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Title:An E. coli small RNA inhibits translation initiation from a distance
Author(s):Azam, Muhammad Shafiul
Director of Research:Vanderpool, Carin K.
Doctoral Committee Chair(s):Vanderpool, Carin K.
Doctoral Committee Member(s):Whitaker, Rachel J.; Slauch, James M.; Olsen, Gary J.
Department / Program:Microbiology
Discipline:Microbiology
Degree Granting Institution:University of Illinois at Urbana-Champaign
Degree:Ph.D.
Genre:Dissertation
Subject(s):sRNA, Hfq, Enhancer
Abstract:In bacterial systems, small RNA (sRNA)-dependent translational repression is commonly carried out via sRNA-mRNA base pairing interactions near the Shine-Dalgarno (SD) region. In this so-called “canonical” mechanism, the sRNA is the direct regulator; it competes with the initiating ribosomes while the chaperone protein Hfq plays a supporting role. Contrary to this widely accepted model, there are a few examples in the literature where the sRNA base pairs far from the SD region, yet translation of the target mRNA is still inhibited. Mechanistically, non-canonical translation regulation is one of the least understood aspects of sRNA biology. In the targetome of an E. coli sRNA SgrS, manXYZ is a non-canonical target where SgrS base pairs at two distinct sites that are far from the SD regions of manX and manY, yet translation of these two cistrons are repressed by SgrS. We found that manX translation is controlled by a molecular role-reversal mechanism where an Hfq binding site is directly adjacent to the manX ribosome binding site. In this regulatory mechanism, SgrS plays the role of a guide to recruit Hfq to the appropriate binding site to form the silencing complex. We also report that SgrS forms a duplex with a uridine-rich translation-enhancing element in the manY 5' untranslated region. Notably, we show that the enhancer is ribosome-dependent and that the small ribosomal subunit protein S1 interacts with the enhancer to promote translation of manY. In collaboration with the chaperone protein Hfq, SgrS interferes with the interaction between the translation enhancer and the r-protein S1 to repress translation of manY mRNA. Since bacterial translation is often initiated from a nonlinear ribosome binding site, sRNA-mediated enhancer silencing could be a common mode of gene regulation.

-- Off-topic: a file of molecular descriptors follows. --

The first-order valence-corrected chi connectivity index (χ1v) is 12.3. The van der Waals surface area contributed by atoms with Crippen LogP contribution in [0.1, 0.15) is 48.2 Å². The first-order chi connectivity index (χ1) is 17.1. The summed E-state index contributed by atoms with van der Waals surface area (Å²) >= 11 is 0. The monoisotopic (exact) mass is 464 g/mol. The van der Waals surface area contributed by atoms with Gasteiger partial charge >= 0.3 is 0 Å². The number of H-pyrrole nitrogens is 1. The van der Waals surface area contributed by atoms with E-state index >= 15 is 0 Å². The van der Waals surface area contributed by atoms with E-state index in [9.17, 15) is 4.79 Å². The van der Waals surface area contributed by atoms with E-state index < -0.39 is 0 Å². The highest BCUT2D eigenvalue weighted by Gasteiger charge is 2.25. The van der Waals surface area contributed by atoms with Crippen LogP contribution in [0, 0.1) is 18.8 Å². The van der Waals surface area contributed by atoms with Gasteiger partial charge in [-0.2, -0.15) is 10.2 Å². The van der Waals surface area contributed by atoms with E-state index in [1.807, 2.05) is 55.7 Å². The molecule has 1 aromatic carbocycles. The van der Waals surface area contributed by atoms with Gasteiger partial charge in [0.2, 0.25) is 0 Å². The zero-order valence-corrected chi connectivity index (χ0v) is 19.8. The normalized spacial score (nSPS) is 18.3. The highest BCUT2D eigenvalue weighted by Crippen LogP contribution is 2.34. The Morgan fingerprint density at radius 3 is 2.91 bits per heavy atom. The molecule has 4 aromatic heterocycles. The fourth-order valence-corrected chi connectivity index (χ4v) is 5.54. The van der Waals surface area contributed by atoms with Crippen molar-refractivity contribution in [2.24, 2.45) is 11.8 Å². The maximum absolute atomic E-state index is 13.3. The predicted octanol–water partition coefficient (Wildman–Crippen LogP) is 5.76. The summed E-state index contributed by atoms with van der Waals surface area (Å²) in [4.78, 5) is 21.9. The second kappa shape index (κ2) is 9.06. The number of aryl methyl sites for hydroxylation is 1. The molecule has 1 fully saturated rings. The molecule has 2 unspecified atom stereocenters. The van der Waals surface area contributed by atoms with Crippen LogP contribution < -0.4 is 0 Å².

Issue Date:2019-11-15
Type:Text
URI:http://hdl.handle.net/2142/106189
Rights Information:Copyright 2019 Muhammad Shafiul Azam
Date Available in IDEALS:2020-03-02
Date Deposited:2019-12


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